AMY GOODMAN: At the time the murder stunned the country, Haiti's president declared three days of mourning and ordered the national palace draped in black.
MICHELE MONTAS: Yes, indeed. There was a great deal of pain and suffering on the part of the Haitians when it happened. Jean was a symbol of Haitian democracy because of his long fight since the Duvalier years against dictatorship and for the participation of the majority of Haitians to the affairs of the country. As he said it earlier in his interview. And the question is to be asked, why was Jean Dominique killed? More and more, you're asking yourself whether it was not because of this democratic agenda that he was killed. A very good extent Jean supported, you know, whole movement for democracy in the 1986, 1987, and way before that also, and supported the La Velas movement as a whole in 1990, very strongly so. And in 1994. However, there were a number of trends which Jean found disturbing when the La Velas movement became the La Velas party. The former La Velas. When Jean identified the fact that a number of people within the group were not particularly democratic people. The way that the candidates of the party were chosen for the 2000 elections did not represent a real democratic aspirations.
You might have already known about him. I didn't and I'm not embarrassed to admit that.
Betty's not posting tonight. She's got her chapter ready and just wanted to do a read over it and "fine tune" it some. But Blogger was a problem tonight and she said she needs to get to bed because she's got to take two of her children to the doctor's early tomorrow morning. I told her not to worry about it and that I'd note it here and I'd pass it on to C.I. later so C.I. could give a heads up at The Common Ills tomorrow.
Betty did ask me if I could note this from C.I. Betty wanted to work that in but when Blogger went down, she couldn't get in to work some more on her chapter. She's been working on this chapter every day since Friday. She puts in a lot of work on everyone. I just look around the news and see what's something I want to talk about or what's something I don't know about.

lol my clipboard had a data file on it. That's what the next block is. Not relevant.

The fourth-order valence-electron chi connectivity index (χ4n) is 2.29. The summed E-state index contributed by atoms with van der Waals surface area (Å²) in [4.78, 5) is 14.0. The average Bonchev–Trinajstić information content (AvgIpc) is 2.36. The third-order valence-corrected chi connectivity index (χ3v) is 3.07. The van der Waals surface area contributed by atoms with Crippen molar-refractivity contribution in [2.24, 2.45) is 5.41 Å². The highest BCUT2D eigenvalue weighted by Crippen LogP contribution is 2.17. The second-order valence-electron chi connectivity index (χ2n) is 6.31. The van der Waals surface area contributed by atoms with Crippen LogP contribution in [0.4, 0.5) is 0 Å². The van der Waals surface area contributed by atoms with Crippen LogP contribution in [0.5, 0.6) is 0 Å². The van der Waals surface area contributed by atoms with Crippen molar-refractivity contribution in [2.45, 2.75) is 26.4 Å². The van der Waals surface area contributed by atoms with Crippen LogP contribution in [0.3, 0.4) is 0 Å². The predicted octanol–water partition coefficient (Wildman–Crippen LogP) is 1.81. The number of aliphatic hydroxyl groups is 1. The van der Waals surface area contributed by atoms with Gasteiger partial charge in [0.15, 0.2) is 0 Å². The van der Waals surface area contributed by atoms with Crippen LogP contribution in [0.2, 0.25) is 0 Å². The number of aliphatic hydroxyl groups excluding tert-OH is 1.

I think of her and Wally as the community humorists. But Wally would be the first to tell you that the longest he ever has to ponder a post is an hour. Betty spends hours thinking before she writes one word.
So maybe you learned about someone new, like I did, or maybe you just got a review but I'm going to wrap up here.
I will note that I listened to Law and Disorder this week because between "Ruth's Public Radio Report" Mike's "Rummy, Conid, Dave Zirin and Law and Disorder", I knew I better get off my lazy rear and check out the show they both can't stop talking about.
WBAI archives and the Law and Disorder website are two places you can listen to it.
Besides the beeper bumper Mike wrote about, the first story really grabbed me. (I enjoyed it all.) This was about Scalia and how he should have recused himself from the Guantanamo prisoners' case. If you missed that story, you should listen to the program.
And if you need another reason to listen, Michael Ratner, one of the hosts, wrote this
("ABOVE THE LAW: Bush claims the right to spy on everything, including attorney-client conversations"):
And now it turns out that Bush's eavesdropping program is not only in criminal violation of FISA, but an end-run around one of the most basic pillars of our system of law: the constitutional right to counsel and the confidentiality of attorney-client conversations necessary to protect that right.
As an attorney for CCR, which has brought many of the most important legal challenges to the Bush administration since Sept. 11, I thought, when the NSA program was revealed, that we could be among the targets of the spying. We represent hundreds of Guantánamo detainees and high-profile victims of torture and kidnapping; we were winning cases against the government and successfully challenging their illegal actions in court. I had ample reason to believe that our conversations with our clients, witnesses and colleagues would be overheard, and even our families' phone lines would be tapped. Now, with the admission by the government that it has not "excluded" listening in to attorneys' conversations, I feel sure that this once absolute boundary has been crossed.
The attorney-client privilege is more than a legal nicety. It is central to the American idea of justice that all clients be able to speak in confidence with those who represent them. It is fundamental to an honest defense that attorneys have access to their clients without surveillance. In the past, when wiretaps picked up attorneys talking with clients, the statutes required turning off the tap as long as the attorney was on the line. But these basic rules have apparently been cast aside by the president.